The Sinking of SS Corregidor

SS Corregidor photo provided by Chad Hill for the Philippine Diary Project

Looking for an idea for this issue’s column, I reviewed my e-mail files and came across what a friend and classmate, Capt. Frank Bessenger USN (Ret) sent me in April 2011. He recalled his last tour of duty working for the late VADM John D. Bulkeley, USN as a member of the Board of Inspection and Survey (INSURV) in Washington, DC. They conducted all of the USN underway contract acceptance inspections of new ships and submarines and INSURV trials underway on all active duty ships and submarines of the US Navy.

SS Corregidor photo provided by Chad Hill for the Philippine Diary Project

SS Corregidor photo provided by Chad Hill for the Philippine Diary Project

In 1979, they did underway trials on two Destroyers out of Subic Bay and on a Sunday between trials, they visited Corregidor Island where as a PT Boat CO John D. Bulkeley had taken General MacArthur off thru the minefields to be transferred to a submarine in Mindanao, destined for Australia. An account of that visit may be found in http://corregidor.org/chs_mac/bulkeley.htm, where Bulkeley commented on the erroneous identification of the pier from where MacArthur boarded his PT-Boat. But my subject is not about Bulkeley.

In 1940, my father was appointed Asst. City Engineer of Davao City, to where the family moved from Manila. Within a couple of months upon arrival there, he was called to active duty as a First Lieutenant in the Corps of Engineers, Philippine Army, which was newly-organized, and given command of the Second Davao Training Cadre to prepare recruits for war. To brief all commanders about MacArthur’s War Plan Orange, they were asked to report to Manila for a few weeks’ session in early December 1941. Thus LT Carlos G Agustin PA was there when Pearl Harbor was attacked on December 6, 1941 Manila time. All the personnel were inducted into the USAFFE and ordered to report back to their units, and as there were no airlines or military aircraft flying to Davao, it took 10 days before he was able to board the steamship SS Corregidor, jam-packed with passengers and troops.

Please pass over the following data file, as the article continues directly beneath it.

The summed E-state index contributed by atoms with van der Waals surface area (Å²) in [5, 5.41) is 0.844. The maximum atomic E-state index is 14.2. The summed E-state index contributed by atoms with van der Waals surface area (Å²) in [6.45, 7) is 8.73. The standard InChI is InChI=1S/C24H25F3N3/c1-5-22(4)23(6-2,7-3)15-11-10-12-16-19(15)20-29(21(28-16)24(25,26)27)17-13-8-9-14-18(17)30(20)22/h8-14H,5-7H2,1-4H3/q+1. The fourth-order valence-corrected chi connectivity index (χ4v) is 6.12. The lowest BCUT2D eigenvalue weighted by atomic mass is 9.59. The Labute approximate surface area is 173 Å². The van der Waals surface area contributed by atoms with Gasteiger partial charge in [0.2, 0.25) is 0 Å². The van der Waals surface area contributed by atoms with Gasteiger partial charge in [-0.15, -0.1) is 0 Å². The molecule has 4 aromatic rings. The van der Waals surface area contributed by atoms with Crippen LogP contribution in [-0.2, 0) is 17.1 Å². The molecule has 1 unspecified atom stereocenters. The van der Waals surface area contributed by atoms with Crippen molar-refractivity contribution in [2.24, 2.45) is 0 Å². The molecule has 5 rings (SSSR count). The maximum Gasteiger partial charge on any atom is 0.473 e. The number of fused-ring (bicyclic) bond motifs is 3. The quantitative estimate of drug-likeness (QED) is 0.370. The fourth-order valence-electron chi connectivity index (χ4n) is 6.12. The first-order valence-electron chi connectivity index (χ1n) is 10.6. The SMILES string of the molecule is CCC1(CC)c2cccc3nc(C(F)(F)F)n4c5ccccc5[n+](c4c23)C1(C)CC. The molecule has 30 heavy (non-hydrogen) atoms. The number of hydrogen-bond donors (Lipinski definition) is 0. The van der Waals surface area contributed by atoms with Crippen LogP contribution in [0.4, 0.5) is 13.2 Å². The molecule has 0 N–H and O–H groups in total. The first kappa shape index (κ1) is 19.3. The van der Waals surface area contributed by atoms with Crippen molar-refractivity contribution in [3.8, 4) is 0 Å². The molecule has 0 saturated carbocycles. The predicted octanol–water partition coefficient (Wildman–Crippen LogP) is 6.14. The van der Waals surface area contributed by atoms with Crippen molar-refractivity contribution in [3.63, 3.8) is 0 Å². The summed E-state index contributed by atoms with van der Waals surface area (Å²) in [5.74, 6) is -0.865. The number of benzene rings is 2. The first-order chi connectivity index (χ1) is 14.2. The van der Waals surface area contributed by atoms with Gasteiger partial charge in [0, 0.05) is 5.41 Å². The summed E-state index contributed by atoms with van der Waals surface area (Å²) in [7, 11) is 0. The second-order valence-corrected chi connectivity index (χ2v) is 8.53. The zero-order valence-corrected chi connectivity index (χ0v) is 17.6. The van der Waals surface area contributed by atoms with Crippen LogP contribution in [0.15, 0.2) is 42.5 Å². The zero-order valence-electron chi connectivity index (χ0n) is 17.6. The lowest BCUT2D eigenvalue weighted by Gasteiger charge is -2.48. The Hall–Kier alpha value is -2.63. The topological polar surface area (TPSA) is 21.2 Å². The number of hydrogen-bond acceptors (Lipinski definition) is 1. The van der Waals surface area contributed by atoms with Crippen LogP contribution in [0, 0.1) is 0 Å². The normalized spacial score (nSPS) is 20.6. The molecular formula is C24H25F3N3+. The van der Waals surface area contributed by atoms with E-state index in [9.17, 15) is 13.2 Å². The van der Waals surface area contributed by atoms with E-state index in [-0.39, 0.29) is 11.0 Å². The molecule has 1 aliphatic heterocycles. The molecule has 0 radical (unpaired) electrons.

For some reason, the liner hit our own defensive mine off Corregidor on December 17. My father was never to be found and we only learned that he had perished with the SS Corregidor after the war, when the Philippine Army was able to determine all the facts. His remains, or as far as I know the SS Corregidor itself were never recovered, although the US and Philippine governments did a lot of salvage work after the war. I even remember a neighbor in 1969 who worked for the Central Bank (CB) and was once assigned to be a CB representative on such a project, in case they salvaged gold or currency.

In 2003 I learned that the Manila-based Malayan Towage Co. had a deep submergence vehicle (DSV) coming in, and had gotten a commitment from one of its executives that they would consider a sortie between La Monja Islet and Corregidor Island to seaward. That was the safe channel, with the floating mines used as a gate controlled from Corregidor by the Army. Accounts about the 17 Dec 1941 incident vary, as I later discovered. minefield

Sketch of minefields around Corregidor Island provided by Peter Parsons for
the Philippine Diary Project of Manuel L. Quezon III

In January 2016 an associate led me to a website, www.corregidor.org that contains lots of information, accounts and opinion about the forces and the life on Corregidor, including the Corregidor’s sinking. I recommend that site to US and Philippine historians and researchers.

Perhaps someday, we can find out where the Corregidor lies, and maybe recover much of what perished with it. The Titanic took almost a century; the Musashi, off Romblon took 70 years. The Corregidor, with much lesser area and depth, should have taken much less time.

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